Purchase this article with an account.
Sudha Neelam, Jessamee Mellon, Amber Wilkerson, Jerry Y. Niederkorn; Induction of Contrasuppressor Cells and Loss of Immune Privilege Produced by Corneal Nerve Ablation. Invest. Ophthalmol. Vis. Sci. 2018;59(11):4738-4747. doi: 10.1167/iovs.18-24894.
Download citation file:
© ARVO (1962-2015); The Authors (2016-present)
Severing of corneal nerves in preparation of corneal transplantation abolishes immune privilege of subsequent corneal transplants placed into either eye: a phenomenon termed sympathetic loss of immune privilege (SLIP). SLIP is due to the disabling of T regulatory cells (Tregs) by CD11c+ contrasuppressor (CS) cells. This study characterized the induction, function, and manipulation of CS cell activity and the effect of these cells on Tregs induced by anterior chamber-associated immune deviation (ACAID).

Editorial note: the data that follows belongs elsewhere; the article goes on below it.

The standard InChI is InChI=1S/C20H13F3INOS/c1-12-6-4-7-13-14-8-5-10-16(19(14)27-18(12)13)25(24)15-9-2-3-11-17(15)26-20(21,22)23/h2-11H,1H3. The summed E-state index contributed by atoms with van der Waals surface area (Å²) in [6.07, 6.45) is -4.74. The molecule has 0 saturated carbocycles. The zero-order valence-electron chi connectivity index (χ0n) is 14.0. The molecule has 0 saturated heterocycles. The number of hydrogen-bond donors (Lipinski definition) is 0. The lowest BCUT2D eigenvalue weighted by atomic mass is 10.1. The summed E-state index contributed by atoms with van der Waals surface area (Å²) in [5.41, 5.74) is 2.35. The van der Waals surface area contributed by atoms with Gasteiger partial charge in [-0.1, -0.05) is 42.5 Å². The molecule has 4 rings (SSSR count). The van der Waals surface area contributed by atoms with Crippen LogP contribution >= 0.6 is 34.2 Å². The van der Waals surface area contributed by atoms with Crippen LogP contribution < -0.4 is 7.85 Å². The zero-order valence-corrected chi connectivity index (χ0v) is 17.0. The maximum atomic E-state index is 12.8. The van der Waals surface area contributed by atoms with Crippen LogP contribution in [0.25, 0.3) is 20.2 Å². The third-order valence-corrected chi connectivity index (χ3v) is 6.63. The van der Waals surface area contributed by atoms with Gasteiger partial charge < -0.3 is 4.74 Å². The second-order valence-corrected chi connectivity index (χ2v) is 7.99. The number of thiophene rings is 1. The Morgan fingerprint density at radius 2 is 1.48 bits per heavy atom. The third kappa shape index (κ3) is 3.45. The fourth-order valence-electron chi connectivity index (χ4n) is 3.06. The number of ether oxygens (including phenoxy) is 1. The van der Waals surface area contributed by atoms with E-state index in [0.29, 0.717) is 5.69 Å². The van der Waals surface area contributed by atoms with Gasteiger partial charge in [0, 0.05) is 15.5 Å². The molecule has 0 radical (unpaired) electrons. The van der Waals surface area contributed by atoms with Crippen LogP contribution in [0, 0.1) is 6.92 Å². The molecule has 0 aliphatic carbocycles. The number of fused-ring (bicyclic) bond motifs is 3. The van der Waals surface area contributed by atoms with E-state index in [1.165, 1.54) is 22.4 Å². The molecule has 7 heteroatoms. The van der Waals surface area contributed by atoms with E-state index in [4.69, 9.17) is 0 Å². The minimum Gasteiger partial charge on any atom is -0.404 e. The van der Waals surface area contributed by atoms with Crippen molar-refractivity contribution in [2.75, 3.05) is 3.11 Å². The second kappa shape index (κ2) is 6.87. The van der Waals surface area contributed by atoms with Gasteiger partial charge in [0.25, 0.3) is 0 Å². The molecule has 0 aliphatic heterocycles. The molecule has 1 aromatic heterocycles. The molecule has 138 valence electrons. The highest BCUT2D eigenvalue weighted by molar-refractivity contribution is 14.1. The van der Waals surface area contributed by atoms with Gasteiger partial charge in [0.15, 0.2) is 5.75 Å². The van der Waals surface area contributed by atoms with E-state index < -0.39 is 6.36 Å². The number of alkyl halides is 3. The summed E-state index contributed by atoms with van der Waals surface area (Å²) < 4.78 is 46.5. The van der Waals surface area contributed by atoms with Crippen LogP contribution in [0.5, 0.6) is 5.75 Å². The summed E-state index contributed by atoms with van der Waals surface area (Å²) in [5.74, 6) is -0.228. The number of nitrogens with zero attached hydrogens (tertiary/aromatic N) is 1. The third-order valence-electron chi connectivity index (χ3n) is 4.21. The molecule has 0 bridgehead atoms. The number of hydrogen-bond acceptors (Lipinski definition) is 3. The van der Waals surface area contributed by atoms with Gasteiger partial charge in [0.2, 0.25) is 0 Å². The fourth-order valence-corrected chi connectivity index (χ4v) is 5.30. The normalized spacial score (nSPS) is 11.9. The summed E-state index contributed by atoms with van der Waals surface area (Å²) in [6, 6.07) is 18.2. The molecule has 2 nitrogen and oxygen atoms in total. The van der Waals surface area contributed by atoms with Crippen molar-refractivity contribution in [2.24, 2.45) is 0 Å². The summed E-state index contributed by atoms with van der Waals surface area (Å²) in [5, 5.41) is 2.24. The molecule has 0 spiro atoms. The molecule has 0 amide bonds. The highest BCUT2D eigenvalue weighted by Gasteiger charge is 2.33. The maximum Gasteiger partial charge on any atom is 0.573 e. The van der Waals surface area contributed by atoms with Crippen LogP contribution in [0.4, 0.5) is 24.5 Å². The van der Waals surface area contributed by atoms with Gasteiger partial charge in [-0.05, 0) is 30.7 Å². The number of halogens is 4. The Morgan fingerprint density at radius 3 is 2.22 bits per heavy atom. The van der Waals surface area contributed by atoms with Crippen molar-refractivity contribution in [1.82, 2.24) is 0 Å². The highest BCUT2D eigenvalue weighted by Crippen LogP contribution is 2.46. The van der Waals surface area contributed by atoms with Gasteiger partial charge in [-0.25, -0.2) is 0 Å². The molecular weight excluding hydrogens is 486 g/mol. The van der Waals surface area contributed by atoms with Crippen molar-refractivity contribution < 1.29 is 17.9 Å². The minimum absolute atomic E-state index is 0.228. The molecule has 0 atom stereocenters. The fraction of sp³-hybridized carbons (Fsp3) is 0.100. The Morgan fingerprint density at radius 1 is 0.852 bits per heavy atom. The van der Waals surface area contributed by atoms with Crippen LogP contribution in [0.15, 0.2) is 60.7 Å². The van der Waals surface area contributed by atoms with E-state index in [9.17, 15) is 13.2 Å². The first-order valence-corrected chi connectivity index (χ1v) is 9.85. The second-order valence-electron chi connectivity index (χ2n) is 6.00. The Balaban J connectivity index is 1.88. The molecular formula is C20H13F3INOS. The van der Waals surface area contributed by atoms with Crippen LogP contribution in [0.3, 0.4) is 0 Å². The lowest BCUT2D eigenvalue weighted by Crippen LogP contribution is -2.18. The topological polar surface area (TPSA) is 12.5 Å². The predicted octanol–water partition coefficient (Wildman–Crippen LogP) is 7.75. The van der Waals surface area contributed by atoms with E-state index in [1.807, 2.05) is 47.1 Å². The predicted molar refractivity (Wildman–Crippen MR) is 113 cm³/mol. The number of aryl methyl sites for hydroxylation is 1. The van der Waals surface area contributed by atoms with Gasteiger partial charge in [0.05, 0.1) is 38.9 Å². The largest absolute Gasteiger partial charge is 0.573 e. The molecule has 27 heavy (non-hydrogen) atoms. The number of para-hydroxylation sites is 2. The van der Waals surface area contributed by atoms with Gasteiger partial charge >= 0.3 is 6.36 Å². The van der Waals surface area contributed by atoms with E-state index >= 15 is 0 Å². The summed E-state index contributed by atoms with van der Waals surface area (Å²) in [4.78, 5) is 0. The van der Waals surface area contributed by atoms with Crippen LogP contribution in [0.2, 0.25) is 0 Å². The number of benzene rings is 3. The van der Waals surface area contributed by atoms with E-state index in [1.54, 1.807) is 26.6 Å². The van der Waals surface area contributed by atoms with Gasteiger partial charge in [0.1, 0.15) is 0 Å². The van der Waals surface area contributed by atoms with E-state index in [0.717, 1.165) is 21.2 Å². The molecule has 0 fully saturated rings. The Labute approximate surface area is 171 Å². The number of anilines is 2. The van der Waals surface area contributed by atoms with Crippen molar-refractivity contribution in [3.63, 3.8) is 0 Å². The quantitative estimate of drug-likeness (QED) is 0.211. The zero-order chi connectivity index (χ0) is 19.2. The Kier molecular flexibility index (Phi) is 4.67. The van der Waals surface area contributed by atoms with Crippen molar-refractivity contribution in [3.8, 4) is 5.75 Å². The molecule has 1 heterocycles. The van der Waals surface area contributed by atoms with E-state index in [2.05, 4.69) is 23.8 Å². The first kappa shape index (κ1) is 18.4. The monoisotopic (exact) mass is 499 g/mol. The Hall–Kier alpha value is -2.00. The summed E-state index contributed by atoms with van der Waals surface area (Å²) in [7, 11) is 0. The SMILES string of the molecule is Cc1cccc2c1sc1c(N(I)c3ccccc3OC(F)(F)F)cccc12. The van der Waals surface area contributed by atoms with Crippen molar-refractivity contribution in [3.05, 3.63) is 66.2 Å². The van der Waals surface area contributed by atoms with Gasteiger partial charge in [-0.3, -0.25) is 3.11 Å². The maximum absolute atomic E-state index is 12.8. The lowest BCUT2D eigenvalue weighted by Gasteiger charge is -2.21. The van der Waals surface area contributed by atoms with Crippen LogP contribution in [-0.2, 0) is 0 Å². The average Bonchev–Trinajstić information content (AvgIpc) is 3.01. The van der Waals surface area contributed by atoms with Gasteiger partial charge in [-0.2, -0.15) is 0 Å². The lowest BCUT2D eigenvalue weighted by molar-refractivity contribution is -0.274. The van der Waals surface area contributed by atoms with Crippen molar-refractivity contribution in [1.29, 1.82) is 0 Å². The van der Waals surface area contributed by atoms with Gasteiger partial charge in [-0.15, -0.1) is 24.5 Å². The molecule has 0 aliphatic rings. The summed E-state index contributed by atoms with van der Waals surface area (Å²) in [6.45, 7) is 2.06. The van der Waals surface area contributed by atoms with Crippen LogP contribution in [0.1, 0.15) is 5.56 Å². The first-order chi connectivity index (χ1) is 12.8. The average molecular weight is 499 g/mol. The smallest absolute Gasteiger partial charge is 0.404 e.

CS cells were induced using a 2.0-mm trephine to score the corneal epithelium. CD11c+ CS cells were evaluated by adoptive transfer and by their capacity to disable CD8+ ACAID Tregs in local adoptive transfer (LAT) of suppression assays. CD11c+ cells were deleted from the ocular surface by subconjunctival injection of clodronate-containing liposomes.
CD11c+ CS cell were radiosenstive and long lived. As few as 1000 CS cells blocked the suppressive activity of previously generated CD8+ ACAID Tregs, indicating that CS cells act at the efferent arm of the immune response. Depletion of resident CD11c+ cells at the ocular surface prevented the generation of CS cells.
Corneal nerve injury that occurs during keratoplasty converts ocular surface CD11c+ cells into CS cells that block CD8+ Tregs, which are induced by introducing antigens into the anterior chamber (i.e., ACAID Tregs). Depletion of CD11c+ cells at the ocular surface prevents the generation of CS cells and may be a useful strategy for preventing SLIP and enhancing the survival of second corneal transplants.
This PDF is available to Subscribers Only